Menu

Sweating it Out on the Tour de Captiva

OK, I’ve finally conceded that I’ll never be mistaken for Lance Armstrong.

But while a month on a bicycle in France isn’t viable for a 45-year-old who breaks a sweat taking out garbage, it’s lucky that Southwest Florida is not without more suitable two-wheeled options.

And if you’re seeking to get your pedal on, why not enjoy a little scenery along the way?

Some natural roadside scenery
Some natural roadside scenery

The quest for mild exertion amid world-class visuals begins conveniently at the Tween Waters Inn’s bayside marina, where a full complement of non-geared bikes are available for rental by resort guests. Rates start at $15 for the first two-and-a-half hours and $5 per hour thereafter, an outlay which provides instant access to a fleet of ready-to-roll machines stationed a turn or two from Captiva Drive.

From there, the options are only limited by the spring in your legs and the air in your lungs.

My Saturday adventure (rentals are available starting at 9 a.m. sharp) began alongside good friend and colleague Michael Korb, who joined me in the mid-morning scorch as we hung a left out of the parking lot with visions of a full 28-mile trek from resort to Sanibel lighthouse and back.

It only took a trickle of middle-aged perspiration – which arrived after barely 60 seconds – to get us rethinking those objectives. And by the time we’d rolled two miles to picturesque Blind Pass, we were content with the idea that a 15-mile ride with higher aspirations would substitute nicely for a nearly 30-mile version that was 50/50 to end with a next-of-kin notification.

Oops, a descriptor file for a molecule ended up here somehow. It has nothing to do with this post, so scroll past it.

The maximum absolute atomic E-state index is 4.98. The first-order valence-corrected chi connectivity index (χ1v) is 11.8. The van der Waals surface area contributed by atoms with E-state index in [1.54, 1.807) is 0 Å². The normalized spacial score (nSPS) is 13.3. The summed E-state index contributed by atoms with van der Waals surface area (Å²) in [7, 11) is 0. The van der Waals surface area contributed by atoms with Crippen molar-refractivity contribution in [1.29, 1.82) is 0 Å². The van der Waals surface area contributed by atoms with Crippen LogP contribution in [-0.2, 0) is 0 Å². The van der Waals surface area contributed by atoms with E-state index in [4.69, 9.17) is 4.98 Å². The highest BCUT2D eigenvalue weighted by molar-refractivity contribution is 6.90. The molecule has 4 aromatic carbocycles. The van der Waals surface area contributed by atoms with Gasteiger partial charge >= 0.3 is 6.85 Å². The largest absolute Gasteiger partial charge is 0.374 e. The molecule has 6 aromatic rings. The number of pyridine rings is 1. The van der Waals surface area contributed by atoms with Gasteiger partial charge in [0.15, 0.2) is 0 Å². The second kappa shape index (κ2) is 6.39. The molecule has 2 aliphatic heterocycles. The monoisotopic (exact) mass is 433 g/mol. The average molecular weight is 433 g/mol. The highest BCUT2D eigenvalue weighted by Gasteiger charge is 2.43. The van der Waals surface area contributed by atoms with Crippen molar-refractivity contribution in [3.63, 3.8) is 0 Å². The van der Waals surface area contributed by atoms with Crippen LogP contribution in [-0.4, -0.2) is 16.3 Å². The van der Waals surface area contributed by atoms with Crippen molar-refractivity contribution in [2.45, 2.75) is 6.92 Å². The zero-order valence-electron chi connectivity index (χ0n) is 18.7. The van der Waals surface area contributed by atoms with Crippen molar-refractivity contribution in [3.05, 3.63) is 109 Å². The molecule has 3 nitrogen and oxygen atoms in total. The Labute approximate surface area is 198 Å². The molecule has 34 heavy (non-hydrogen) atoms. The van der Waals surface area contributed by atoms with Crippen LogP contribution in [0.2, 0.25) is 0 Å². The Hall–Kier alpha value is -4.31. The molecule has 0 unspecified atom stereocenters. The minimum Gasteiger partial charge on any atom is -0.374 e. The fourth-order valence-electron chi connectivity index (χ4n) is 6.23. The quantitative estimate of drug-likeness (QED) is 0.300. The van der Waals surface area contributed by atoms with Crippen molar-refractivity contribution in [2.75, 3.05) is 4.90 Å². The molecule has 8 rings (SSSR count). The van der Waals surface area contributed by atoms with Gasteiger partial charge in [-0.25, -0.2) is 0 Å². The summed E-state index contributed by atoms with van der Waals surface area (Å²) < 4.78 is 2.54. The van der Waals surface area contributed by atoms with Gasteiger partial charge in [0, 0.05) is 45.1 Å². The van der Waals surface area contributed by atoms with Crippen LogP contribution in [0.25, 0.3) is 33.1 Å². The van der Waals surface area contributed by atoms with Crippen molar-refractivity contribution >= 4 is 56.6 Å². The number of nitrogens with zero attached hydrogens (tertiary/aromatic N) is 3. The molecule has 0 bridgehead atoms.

Fortunately, there was enough eye candy in our midst to distract any battered 40-plus ego.

Picture break at Blind Pass
Picture break at Blind Pass

Our leisurely tour brought us past the familiar cadre of fishermen on the bridge, alongside the occasional white egret strolling the fence line of the sprawling “Ding” Darling Wildlife Refuge and face to face with a vagabond gopher tortoise happily munching grass in the linked video while cars whizzed past just feet away.

We used the refuge’s parking lot as a pit stop prior to a thankfully tail-winded return trip to the resort, and the jaunt was capped by a visit to the pristine beach across the street before the bikes were re-racked alongside the marina steps just a few minutes before noon.

It’s far more sand than Champs Elysees, but as finish lines go it’s pretty tough to beat.

The perfect finish line
The perfect finish line
Facebooktwittergoogle_plusredditpinterestlinkedinmail